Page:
Test: the ultra-light Beretta Ultraleggero shotgun 

Beretta Ultraleggero in 12/76 ga: the forend engagement mechanism consists of two separate elements. On the underside of the barrel bundle, the corresponding counterparts can be seen.
The Beretta Ultraleggero also uses the typical Beretta locking system.

Both steel and aluminum alloys have become indispensable in modern gunmaking. Thanks to its material properties, steel is considered to be more resilient and durable than the aforementioned aluminum alloys. On the other hand, aluminum weighs only about a third as much as steel. When it comes to a shotgun, hunters have had the choice between a gun with a heavier steel build or one made of lighter but less robust aluminum. Clearly, the desire for a lightweight yet extremely sturdy alternative had been around for a long time. In order to fulfill this dream for the hunter, Beretta had to break new ground technically. So a team of twelve developers set about looking for ways to reduce weight. The designers were inspired by their colleagues in the fields of architecture and watchmaking. In particular, the construction of the Eiffel Tower and the design of skeleton clocks are said to have given them the idea for the new shotgun. The goal was quickly defined: a gun that should be at least 400 grams lighter than a comparable model from the previous lineup. In terms of external appearance, the choice fell on a shotgun from the 690 series. On the way to the new shotgun, a number of virtual and real prototypes were made, which were also repeatedly tested and improved under real shooting range and hunting ground conditions. Computer simulations and digital "tayloring" were used to repeatedly analyze where and on which parts material and thus weight could be saved without compromising the necessary stability. After around 11,400 hours of development work and a total of 42 physically actual prototypes, the new shotgun was finally ready for series production. Beretta gave it the name Ultraleggero, which means nothing other than "ultralight”.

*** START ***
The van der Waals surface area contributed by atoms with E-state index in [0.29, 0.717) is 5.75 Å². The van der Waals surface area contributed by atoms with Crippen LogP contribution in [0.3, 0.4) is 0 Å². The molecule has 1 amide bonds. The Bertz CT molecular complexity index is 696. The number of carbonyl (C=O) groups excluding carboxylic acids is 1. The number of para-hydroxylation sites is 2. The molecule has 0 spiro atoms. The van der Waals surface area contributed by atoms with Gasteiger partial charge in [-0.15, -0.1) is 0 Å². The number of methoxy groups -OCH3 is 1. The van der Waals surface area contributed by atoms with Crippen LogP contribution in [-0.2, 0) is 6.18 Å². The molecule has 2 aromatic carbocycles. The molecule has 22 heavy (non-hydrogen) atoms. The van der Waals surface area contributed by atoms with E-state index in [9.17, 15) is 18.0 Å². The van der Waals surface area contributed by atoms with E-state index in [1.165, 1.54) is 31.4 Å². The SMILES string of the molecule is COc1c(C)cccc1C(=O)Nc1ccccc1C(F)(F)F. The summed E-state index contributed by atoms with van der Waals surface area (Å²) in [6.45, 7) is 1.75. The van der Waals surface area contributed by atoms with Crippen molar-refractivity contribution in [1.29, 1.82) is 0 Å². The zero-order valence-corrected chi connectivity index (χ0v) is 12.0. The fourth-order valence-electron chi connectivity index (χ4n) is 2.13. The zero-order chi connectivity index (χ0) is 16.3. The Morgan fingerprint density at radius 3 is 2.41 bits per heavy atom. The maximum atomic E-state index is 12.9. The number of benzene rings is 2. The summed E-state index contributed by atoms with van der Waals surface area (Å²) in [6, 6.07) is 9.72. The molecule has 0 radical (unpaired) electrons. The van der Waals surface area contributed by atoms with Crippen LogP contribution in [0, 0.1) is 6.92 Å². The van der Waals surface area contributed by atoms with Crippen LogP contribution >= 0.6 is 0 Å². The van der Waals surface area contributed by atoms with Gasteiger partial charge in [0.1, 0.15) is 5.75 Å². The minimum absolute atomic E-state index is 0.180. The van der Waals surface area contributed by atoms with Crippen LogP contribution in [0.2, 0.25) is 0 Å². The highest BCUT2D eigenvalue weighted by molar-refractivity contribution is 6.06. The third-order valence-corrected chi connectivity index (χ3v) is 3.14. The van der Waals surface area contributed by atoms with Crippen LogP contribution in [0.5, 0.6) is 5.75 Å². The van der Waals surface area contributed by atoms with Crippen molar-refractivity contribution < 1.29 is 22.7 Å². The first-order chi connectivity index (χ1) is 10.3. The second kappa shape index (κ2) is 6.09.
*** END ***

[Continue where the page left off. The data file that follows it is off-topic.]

Where was weight saved on the Beretta Ultraleggero?

The Beretta Ultraleggero uses the same design for fixing the forend as the 694. On the "Ultraleggero", some steel parts have been replaced by aluminum parts.